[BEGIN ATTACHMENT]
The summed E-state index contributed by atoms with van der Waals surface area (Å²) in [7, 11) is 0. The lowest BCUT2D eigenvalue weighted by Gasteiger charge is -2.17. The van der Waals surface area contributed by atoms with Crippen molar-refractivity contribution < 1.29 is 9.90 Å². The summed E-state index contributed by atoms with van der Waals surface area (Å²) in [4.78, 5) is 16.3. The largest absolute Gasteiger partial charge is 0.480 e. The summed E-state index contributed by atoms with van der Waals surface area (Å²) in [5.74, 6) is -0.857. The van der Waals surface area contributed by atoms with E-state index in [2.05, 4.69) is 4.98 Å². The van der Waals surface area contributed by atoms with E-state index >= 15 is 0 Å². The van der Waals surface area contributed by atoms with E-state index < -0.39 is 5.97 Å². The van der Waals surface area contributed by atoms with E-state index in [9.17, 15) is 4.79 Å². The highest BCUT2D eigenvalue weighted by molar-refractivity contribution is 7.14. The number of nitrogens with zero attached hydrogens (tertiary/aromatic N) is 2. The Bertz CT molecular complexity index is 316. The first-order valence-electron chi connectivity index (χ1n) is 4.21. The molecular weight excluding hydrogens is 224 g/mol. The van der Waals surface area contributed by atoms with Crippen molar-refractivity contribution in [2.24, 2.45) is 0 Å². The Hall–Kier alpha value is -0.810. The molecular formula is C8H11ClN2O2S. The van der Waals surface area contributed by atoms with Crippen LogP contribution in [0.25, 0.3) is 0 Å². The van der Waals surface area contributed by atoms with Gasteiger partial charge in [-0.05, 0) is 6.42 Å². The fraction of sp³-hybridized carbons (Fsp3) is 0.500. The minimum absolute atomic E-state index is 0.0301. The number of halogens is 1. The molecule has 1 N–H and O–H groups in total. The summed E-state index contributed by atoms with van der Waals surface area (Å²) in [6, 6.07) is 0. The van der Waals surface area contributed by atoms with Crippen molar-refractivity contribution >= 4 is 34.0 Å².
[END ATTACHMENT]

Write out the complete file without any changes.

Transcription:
The summed E-state index contributed by atoms with van der Waals surface area (Å²) in [7, 11) is 0. The lowest BCUT2D eigenvalue weighted by Gasteiger charge is -2.17. The van der Waals surface area contributed by atoms with Crippen molar-refractivity contribution < 1.29 is 9.90 Å². The summed E-state index contributed by atoms with van der Waals surface area (Å²) in [4.78, 5) is 16.3. The largest absolute Gasteiger partial charge is 0.480 e. The summed E-state index contributed by atoms with van der Waals surface area (Å²) in [5.74, 6) is -0.857. The van der Waals surface area contributed by atoms with E-state index in [2.05, 4.69) is 4.98 Å². The van der Waals surface area contributed by atoms with E-state index >= 15 is 0 Å². The van der Waals surface area contributed by atoms with E-state index < -0.39 is 5.97 Å². The van der Waals surface area contributed by atoms with E-state index in [9.17, 15) is 4.79 Å². The highest BCUT2D eigenvalue weighted by molar-refractivity contribution is 7.14. The number of nitrogens with zero attached hydrogens (tertiary/aromatic N) is 2. The Bertz CT molecular complexity index is 316. The first-order valence-electron chi connectivity index (χ1n) is 4.21. The molecular weight excluding hydrogens is 224 g/mol. The van der Waals surface area contributed by atoms with Crippen molar-refractivity contribution in [2.24, 2.45) is 0 Å². The Hall–Kier alpha value is -0.810. The molecular formula is C8H11ClN2O2S. The van der Waals surface area contributed by atoms with Crippen LogP contribution in [0.25, 0.3) is 0 Å². The van der Waals surface area contributed by atoms with Gasteiger partial charge in [-0.05, 0) is 6.42 Å². The fraction of sp³-hybridized carbons (Fsp3) is 0.500. The minimum absolute atomic E-state index is 0.0301. The number of halogens is 1. The molecule has 1 N–H and O–H groups in total. The summed E-state index contributed by atoms with van der Waals surface area (Å²) in [6, 6.07) is 0. The van der Waals surface area contributed by atoms with Crippen molar-refractivity contribution >= 4 is 34.0 Å².